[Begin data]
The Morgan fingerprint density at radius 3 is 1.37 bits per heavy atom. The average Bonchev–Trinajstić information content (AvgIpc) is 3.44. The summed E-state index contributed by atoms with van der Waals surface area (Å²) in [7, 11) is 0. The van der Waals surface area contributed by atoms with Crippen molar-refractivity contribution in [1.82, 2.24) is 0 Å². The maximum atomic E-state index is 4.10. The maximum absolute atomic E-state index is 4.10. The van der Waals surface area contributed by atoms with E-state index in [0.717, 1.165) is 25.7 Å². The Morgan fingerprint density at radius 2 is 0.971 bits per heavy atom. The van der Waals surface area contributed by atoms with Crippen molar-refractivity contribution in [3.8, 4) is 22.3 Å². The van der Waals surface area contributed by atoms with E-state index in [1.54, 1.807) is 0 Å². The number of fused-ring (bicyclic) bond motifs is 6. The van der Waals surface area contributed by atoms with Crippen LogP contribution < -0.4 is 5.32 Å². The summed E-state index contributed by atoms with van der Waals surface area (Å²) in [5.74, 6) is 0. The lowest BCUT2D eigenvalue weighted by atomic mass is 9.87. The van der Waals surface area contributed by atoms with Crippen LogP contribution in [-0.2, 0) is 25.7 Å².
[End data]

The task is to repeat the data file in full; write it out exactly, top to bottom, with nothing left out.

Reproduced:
The Morgan fingerprint density at radius 3 is 1.37 bits per heavy atom. The average Bonchev–Trinajstić information content (AvgIpc) is 3.44. The summed E-state index contributed by atoms with van der Waals surface area (Å²) in [7, 11) is 0. The van der Waals surface area contributed by atoms with Crippen molar-refractivity contribution in [1.82, 2.24) is 0 Å². The maximum atomic E-state index is 4.10. The maximum absolute atomic E-state index is 4.10. The van der Waals surface area contributed by atoms with E-state index in [0.717, 1.165) is 25.7 Å². The Morgan fingerprint density at radius 2 is 0.971 bits per heavy atom. The van der Waals surface area contributed by atoms with Crippen molar-refractivity contribution in [3.8, 4) is 22.3 Å². The van der Waals surface area contributed by atoms with E-state index in [1.54, 1.807) is 0 Å². The number of fused-ring (bicyclic) bond motifs is 6. The van der Waals surface area contributed by atoms with Crippen LogP contribution < -0.4 is 5.32 Å². The summed E-state index contributed by atoms with van der Waals surface area (Å²) in [5.74, 6) is 0. The lowest BCUT2D eigenvalue weighted by atomic mass is 9.87. The van der Waals surface area contributed by atoms with Crippen LogP contribution in [-0.2, 0) is 25.7 Å².